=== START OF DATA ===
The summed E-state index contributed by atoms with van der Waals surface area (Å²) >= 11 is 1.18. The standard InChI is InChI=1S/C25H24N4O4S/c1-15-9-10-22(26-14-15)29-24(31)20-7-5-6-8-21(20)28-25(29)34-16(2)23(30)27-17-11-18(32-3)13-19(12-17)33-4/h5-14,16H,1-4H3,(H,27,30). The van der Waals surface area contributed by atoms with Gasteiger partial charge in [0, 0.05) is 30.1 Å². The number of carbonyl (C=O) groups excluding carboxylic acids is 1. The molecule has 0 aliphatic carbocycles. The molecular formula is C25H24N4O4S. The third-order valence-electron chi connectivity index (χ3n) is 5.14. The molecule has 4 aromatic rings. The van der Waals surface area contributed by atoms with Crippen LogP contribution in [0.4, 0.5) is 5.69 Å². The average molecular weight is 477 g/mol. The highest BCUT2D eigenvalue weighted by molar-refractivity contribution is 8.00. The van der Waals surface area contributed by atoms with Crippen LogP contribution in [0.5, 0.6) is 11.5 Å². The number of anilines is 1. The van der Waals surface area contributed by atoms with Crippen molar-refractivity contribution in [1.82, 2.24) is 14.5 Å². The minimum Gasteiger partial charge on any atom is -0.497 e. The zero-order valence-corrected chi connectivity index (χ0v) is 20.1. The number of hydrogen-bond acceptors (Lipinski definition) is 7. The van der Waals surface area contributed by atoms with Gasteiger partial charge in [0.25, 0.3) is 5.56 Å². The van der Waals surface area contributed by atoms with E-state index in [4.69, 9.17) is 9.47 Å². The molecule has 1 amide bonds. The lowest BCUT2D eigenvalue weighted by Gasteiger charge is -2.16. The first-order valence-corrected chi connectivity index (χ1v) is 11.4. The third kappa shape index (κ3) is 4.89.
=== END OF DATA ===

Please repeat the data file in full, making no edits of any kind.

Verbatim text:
The summed E-state index contributed by atoms with van der Waals surface area (Å²) >= 11 is 1.18. The standard InChI is InChI=1S/C25H24N4O4S/c1-15-9-10-22(26-14-15)29-24(31)20-7-5-6-8-21(20)28-25(29)34-16(2)23(30)27-17-11-18(32-3)13-19(12-17)33-4/h5-14,16H,1-4H3,(H,27,30). The van der Waals surface area contributed by atoms with Gasteiger partial charge in [0, 0.05) is 30.1 Å². The number of carbonyl (C=O) groups excluding carboxylic acids is 1. The molecule has 0 aliphatic carbocycles. The molecular formula is C25H24N4O4S. The third-order valence-electron chi connectivity index (χ3n) is 5.14. The molecule has 4 aromatic rings. The van der Waals surface area contributed by atoms with Crippen LogP contribution in [0.4, 0.5) is 5.69 Å². The average molecular weight is 477 g/mol. The highest BCUT2D eigenvalue weighted by molar-refractivity contribution is 8.00. The van der Waals surface area contributed by atoms with Crippen LogP contribution in [0.5, 0.6) is 11.5 Å². The number of anilines is 1. The van der Waals surface area contributed by atoms with Crippen molar-refractivity contribution in [1.82, 2.24) is 14.5 Å². The minimum Gasteiger partial charge on any atom is -0.497 e. The zero-order valence-corrected chi connectivity index (χ0v) is 20.1. The number of hydrogen-bond acceptors (Lipinski definition) is 7. The van der Waals surface area contributed by atoms with Gasteiger partial charge in [0.25, 0.3) is 5.56 Å². The van der Waals surface area contributed by atoms with E-state index in [4.69, 9.17) is 9.47 Å². The molecule has 1 amide bonds. The lowest BCUT2D eigenvalue weighted by Gasteiger charge is -2.16. The first-order valence-corrected chi connectivity index (χ1v) is 11.4. The third kappa shape index (κ3) is 4.89.